Indirect blood pressure measurements can vary widely depending on the patient’s signalment and temperament, body condition, measurement technique, and operator experience. Several studies have identified a range of indirect systolic blood pressure measurements of 131 to 151 mm Hg for dogs and 115 to 162 mm Hg for cats (BOX 3).35
- Perform measurement in a quiet location away from other animals (clients should be present), allowing patients 5–10 minutes to acclimate before attempting blood pressure measurement.
- Position patients comfortably (i.e., ventral or lateral recumbency) and use minimal restraint (to reduce stress).
- Use a blood pressure cuff with a width that is 30%–40% of the limb circumference at the placement site (improperly sized cuffs result in falsely high or low readings).
- Always discard the first measurement.
- Record 5–7 consecutive measurements for each patient. If the blood pressure is trending downward, continue measuring until the decrease plateaus, after which record 5–7 consecutive measurements.
Continuous Glucose Monitoring
Cost of sensor: $$$ (FreeStyle Libre; Abbott, freestylelibre.us)
Materials: Flash glucose monitoring sensor with corresponding applicator and reading device
Methods and interpretation: Historically, glycemic control in patients has been monitored via in-hospital and at-home blood glucose curves, spot blood glucose measurements, urine glucose measurements, and fructosamine measurement.36 In recent years, flash glucose monitoring systems (FGMSs) have become more popular in veterinary medicine and provide an optimal, low-cost, low-stress way to monitor patients with diabetes. These factory-calibrated devices provide real-time estimates of blood glucose by constantly measuring the glucose concentration of the interstitial fluid through a disc-shaped sensor inserted into the subcutaneous space for up to 14 days. No blood sampling is required for patients with an FGMS; instead, the sensor has to be “flashed” with a portable reader or smartphone at least every 8 hours to retrieve, download, and store glucose measurements (FIGURE 7). The data can be uploaded to an online portal for remote interpretation by the clinician. Sensors are easily applied, are well tolerated, and have been validated in dogs and cats.37-41
Several studies in dogs and cats have indicated good correlation between blood glucose measurements by FGMSs and by point-of-care glucometers and automated biochemistry analyzers.38-44 Accuracy of FGMS measurements is lower for patients with diabetic ketoacidosis (DKA) and hypoglycemia (<70 mg/dL), most likely because of delayed equilibration of blood and interstitial glucose (i.e., rapid insulin-induced changes in blood glucose concentrations and dehydration) in DKA patients.41 Lag times between blood glucose and interstitial glucose have been reported as 5 to 10 minutes for dogs and 11.4 minutes for cats.38,39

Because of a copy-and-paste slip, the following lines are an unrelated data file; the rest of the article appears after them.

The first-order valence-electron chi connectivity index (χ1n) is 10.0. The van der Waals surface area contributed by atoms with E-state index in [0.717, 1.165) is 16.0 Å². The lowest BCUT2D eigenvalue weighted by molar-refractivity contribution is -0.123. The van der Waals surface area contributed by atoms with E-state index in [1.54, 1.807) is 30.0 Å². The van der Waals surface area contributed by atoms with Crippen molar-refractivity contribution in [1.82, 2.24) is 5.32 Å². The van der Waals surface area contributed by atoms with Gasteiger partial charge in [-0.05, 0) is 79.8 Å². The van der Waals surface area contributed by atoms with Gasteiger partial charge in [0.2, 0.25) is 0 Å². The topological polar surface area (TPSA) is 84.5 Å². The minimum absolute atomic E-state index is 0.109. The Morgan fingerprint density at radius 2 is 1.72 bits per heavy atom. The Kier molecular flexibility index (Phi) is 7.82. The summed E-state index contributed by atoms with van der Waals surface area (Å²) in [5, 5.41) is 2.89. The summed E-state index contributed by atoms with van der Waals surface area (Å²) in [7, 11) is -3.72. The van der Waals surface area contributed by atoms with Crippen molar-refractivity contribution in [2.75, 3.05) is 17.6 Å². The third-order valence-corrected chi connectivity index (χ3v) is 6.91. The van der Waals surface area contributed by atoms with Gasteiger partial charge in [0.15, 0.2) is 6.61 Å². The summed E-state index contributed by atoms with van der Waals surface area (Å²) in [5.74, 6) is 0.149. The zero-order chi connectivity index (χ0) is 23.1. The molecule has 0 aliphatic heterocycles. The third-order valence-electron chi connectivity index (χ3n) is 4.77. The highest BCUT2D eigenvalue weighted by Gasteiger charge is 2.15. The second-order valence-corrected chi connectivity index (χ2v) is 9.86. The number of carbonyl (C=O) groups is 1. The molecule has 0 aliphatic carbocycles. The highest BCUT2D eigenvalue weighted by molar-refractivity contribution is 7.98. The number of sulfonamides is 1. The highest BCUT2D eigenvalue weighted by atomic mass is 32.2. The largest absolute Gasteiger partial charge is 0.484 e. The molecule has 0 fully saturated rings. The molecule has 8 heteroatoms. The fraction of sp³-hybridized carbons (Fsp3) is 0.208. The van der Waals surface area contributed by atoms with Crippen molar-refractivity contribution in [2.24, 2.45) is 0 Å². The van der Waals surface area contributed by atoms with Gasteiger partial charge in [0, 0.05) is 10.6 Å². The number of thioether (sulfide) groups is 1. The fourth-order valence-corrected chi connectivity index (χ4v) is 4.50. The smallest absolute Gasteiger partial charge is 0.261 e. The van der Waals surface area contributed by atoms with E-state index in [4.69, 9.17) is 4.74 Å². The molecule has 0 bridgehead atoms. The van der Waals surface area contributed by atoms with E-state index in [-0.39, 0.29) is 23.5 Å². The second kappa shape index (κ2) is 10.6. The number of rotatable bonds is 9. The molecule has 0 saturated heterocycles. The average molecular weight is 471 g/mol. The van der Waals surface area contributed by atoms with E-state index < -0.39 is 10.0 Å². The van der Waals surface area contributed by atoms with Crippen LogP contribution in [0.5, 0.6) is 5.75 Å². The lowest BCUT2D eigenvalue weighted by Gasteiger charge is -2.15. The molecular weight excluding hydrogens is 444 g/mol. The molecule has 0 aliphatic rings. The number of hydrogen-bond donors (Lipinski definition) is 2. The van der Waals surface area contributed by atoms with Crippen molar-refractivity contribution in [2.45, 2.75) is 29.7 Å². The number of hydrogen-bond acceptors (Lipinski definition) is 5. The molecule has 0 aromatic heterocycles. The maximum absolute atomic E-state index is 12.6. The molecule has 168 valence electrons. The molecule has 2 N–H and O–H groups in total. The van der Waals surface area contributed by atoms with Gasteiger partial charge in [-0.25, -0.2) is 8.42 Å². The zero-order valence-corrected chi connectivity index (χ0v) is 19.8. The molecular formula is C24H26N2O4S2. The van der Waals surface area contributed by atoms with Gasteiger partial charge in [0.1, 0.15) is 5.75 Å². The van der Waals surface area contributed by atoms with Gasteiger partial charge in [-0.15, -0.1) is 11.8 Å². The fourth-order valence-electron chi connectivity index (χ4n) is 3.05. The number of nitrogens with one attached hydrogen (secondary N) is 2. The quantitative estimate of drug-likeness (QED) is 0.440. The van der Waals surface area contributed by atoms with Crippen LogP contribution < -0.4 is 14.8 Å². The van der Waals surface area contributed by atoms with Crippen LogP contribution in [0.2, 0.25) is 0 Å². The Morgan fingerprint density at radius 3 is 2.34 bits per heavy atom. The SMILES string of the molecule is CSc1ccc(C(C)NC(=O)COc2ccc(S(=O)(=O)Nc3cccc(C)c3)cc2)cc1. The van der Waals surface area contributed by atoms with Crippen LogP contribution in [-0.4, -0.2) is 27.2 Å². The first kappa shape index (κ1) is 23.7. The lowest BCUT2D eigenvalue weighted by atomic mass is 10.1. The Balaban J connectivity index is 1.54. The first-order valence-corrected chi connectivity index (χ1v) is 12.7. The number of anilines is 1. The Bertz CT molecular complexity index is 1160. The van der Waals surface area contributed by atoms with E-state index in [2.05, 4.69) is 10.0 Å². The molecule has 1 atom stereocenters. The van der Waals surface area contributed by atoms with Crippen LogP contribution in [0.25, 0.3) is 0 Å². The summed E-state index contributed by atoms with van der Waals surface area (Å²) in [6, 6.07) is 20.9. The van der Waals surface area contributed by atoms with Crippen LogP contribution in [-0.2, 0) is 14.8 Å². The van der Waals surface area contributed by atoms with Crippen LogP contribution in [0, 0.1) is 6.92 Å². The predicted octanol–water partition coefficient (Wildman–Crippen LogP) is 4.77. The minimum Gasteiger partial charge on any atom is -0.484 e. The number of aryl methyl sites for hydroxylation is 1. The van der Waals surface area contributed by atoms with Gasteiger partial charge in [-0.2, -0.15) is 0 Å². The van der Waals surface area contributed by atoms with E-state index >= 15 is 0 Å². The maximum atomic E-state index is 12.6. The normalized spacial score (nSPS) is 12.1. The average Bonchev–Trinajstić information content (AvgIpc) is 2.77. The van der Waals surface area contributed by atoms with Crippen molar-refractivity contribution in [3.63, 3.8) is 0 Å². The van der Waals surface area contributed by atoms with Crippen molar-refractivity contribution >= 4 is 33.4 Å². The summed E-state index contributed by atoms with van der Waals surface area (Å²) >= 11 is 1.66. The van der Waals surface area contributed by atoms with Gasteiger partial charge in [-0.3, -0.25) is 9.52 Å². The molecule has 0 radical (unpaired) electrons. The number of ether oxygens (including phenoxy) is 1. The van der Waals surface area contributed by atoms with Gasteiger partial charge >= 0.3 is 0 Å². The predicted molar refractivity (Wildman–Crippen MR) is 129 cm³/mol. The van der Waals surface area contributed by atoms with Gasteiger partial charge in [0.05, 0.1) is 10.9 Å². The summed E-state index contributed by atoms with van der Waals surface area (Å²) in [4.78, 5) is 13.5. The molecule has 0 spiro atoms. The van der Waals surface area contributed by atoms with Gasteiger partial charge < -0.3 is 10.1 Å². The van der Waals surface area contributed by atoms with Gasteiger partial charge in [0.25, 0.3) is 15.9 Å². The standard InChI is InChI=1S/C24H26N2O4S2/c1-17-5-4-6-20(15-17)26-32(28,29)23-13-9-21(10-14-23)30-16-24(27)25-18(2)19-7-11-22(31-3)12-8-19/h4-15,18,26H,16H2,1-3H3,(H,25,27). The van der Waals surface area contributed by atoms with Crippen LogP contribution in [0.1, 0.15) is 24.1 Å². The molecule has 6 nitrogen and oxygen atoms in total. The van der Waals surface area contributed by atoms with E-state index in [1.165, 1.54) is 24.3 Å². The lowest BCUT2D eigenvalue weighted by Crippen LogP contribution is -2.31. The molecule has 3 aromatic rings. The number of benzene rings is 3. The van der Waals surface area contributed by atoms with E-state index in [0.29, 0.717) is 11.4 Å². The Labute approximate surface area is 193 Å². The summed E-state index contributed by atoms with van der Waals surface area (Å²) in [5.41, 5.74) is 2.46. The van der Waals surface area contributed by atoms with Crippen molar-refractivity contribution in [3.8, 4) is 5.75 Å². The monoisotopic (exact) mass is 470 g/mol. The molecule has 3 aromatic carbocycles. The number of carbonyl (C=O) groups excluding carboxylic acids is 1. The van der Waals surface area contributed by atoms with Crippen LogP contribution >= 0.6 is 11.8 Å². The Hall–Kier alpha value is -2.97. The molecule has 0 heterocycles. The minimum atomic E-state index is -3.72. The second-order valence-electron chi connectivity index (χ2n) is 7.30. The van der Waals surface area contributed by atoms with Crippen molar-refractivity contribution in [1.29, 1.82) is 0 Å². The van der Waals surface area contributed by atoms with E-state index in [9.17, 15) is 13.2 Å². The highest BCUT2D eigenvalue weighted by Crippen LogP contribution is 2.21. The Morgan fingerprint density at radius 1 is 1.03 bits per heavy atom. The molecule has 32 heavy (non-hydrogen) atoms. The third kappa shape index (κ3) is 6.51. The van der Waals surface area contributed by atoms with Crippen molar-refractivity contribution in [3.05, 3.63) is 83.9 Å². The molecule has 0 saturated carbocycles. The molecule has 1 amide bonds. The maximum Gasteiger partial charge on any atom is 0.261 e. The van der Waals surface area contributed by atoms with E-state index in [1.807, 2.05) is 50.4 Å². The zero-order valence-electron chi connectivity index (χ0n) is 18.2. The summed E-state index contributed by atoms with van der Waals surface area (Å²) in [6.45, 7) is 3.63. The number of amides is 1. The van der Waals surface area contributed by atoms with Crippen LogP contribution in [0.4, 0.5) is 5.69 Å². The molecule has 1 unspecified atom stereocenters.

Ideally, sensors should be placed in areas that are difficult for the patient to reach and where skin thickness is greater than 5 mm and has limited subcutaneous movement. The dorsal neck and lateral chest wall are commonly used sites.45,46 To lessen the chances of sensor displacement, the authors recommend placing 3 to 4 drops of cyanoacrylate tissue glue on the sensor surface adhesive after hair and skin site preparation but before sensor application. In cats, the authors prefer to place the sensor on the dorsal neck and to use Kitty Kollars (kittykollar.com) to further prevent the sensor from being dislodged.
After successful placement, the sensor is scanned to link the device to the reader; it takes 60 minutes before data can be collected from the sensor. Few complications are associated with FGMSs, the most common being premature detachment (up to 80%).36,42 Superficial contact dermatitis has been reported and usually resolves within several days after sensor removal. Sensor malfunction has been reported, potentially caused by:
- Inadequate placement of the sensor
- Excessive movement of the sensor leading to damage of the sensor filament
- Local bleeding impairing the acuity of the system
FGMS sensor performance may also be affected by x-ray radiation and magnetic resonance imaging. While sensor accuracy following imaging has not been studied, the authors recommend placement of sensors after imaging has been completed. Clients should be counseled that although current new-generation sensors are designed for up to 14-day use, most devices provide data for only 7 days before sensor failure. It is also imperative that clients be instructed to not adjust insulin dosages based on their interpretation of the curve created by the device. When unlikely values are reported, it is recommended to spot check a blood glucose to ensure accuracy.
In-house cytopathology is minimally invasive, rapid, and cost-effective. Its diagnostic value depends on the critical selection of appropriate lesions, good sampling technique, and quality sample handling.47 Its usefulness is substantial as incorporation of ultrasonography into veterinary practices has made sampling of internal organs/tissue more accessible, and most patients do not require sedation or anesthesia.
Cytopathology is used to confirm initial clinical impressions, often providing a definitive diagnosis. It is also used to guide clinicians with regard to initial client communications about the need for additional diagnostic workup (e.g., staging) and testing (e.g., molecular diagnostics, special stains, culture for infectious agents, immunocytochemistry, histopathology).
Materials: Needles (21 to 27 gauge), syringe (6 mL), glass microscope slides, Romanowsky-type stain, microscope with 4× to 100× objective lenses, immersion oil. Needle size does not significantly affect cytologic adequacy; however, poorly exfoliative sites require larger gauge needles.